Here are some examples of what I was finally able to pull out of my college students after coaching them further:

Strength: “Hard-working”

Tell a story about that strength in action. “After my junior year in high school, I really wanted to buy a car. I figured out that I needed to save up $2000. I worked two jobs that summer in order to save up the money. At the end of the summer I had enough saved to buy the car and pay for insurance.”

The nuanced version of your strength? “I am able to set goals and work extra hard to achieve them.”

Strength: “Responsible”

Tell a story about that strength in action: “When I worked at a deli last summer my boss and I usually closed up the store together at the end of the day. One afternoon he had to leave early. He told me he had done everything that needed to be done out back, all I needed to do was clean up and lock the front door. Before I left, I went to the back just to check, and I noticed that the back door was actually unlocked. I locked it and double checked everything else.”

The nuanced version of your strength? “I pay close attention to my surroundings and notice when extra work needs to be done.”

[Read Next: How to Get a Job: 6 Mistakes College Kids Make]

Strength: “Personable”

Tell a story about that strength in action: :Two members of a class group I was in weren’t getting along. I had always gotten along well with both of them, so I was able to sit down with each of them separately and talk to them about the importance of getting a good grade on our project. After talking to both of them I was able to figure out a way to divide up the work in a way that would keep them both happy.”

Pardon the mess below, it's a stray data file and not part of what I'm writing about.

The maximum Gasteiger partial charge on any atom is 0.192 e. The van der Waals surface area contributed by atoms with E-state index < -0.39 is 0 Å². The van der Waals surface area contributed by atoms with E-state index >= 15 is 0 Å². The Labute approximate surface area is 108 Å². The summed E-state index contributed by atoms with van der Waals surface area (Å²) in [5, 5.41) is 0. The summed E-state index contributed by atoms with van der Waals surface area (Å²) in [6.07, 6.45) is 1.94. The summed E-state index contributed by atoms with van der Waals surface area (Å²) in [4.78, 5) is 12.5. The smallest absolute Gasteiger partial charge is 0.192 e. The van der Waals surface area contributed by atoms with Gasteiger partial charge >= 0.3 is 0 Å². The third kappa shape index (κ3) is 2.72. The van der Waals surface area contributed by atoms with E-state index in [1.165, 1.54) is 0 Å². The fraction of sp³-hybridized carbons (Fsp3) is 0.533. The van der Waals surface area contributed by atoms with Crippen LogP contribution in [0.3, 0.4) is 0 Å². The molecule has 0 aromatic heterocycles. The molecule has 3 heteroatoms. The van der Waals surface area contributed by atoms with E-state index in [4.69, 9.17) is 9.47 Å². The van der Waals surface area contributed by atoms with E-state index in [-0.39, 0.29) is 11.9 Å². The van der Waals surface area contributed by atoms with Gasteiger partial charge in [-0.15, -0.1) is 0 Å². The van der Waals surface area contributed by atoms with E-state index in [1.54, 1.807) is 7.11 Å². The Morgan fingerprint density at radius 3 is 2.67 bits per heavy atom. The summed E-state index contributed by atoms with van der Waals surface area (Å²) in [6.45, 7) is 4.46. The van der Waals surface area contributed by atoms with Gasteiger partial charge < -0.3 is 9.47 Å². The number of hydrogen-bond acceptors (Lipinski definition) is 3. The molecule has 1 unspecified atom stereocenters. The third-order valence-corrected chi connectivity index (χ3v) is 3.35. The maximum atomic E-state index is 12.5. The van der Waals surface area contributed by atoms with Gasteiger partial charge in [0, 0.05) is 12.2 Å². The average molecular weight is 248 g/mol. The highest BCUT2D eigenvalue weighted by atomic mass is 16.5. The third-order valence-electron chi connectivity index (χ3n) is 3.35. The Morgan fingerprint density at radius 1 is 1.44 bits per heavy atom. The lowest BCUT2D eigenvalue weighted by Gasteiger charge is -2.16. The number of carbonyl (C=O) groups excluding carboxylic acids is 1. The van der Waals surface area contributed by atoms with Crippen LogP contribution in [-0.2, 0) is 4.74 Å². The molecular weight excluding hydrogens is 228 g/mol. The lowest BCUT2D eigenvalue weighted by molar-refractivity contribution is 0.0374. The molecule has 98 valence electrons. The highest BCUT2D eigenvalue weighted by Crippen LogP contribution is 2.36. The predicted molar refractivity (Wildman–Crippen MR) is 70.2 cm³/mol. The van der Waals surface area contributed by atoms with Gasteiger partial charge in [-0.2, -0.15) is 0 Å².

The nuanced version of your strength? “I am really good at facilitating relationships in a team environment.”

When employers hire entry-level employees they aren’t looking for seasoned professionals; they are looking for people that have the POTENTIAL to be strong employees. Helping students to understand their strengths and craft stories that illustrate their experience and connect what they have accomplished in the past to what can contribute in the future is rewarding work. BONUS! If you do this work together with your college student, you’ll about yourself as well! Understanding ourselves and what we can contribute to the world is a lifelong process.

Related:

Job Fair: The 5 Things You Can Do To Prepare

How to Nail a Job Interview With a Potential Employer

College Graduation Gifts for Your Off-to-Work Kids Will Love

Emily (Porschitz) Benson, MBA, PhD is an Associate Professor at Keene State College and Partner and Career Coach with LaunchingU, LLC, a coaching company that focuses on college students and recent graduates. Her research interests include internships and early careers, and she has published numerous articles and book chapters. She teaches in the areas of Management and Organizational Behavior, and is passionate about teaching and working with students and young professionals to help them launch their careers.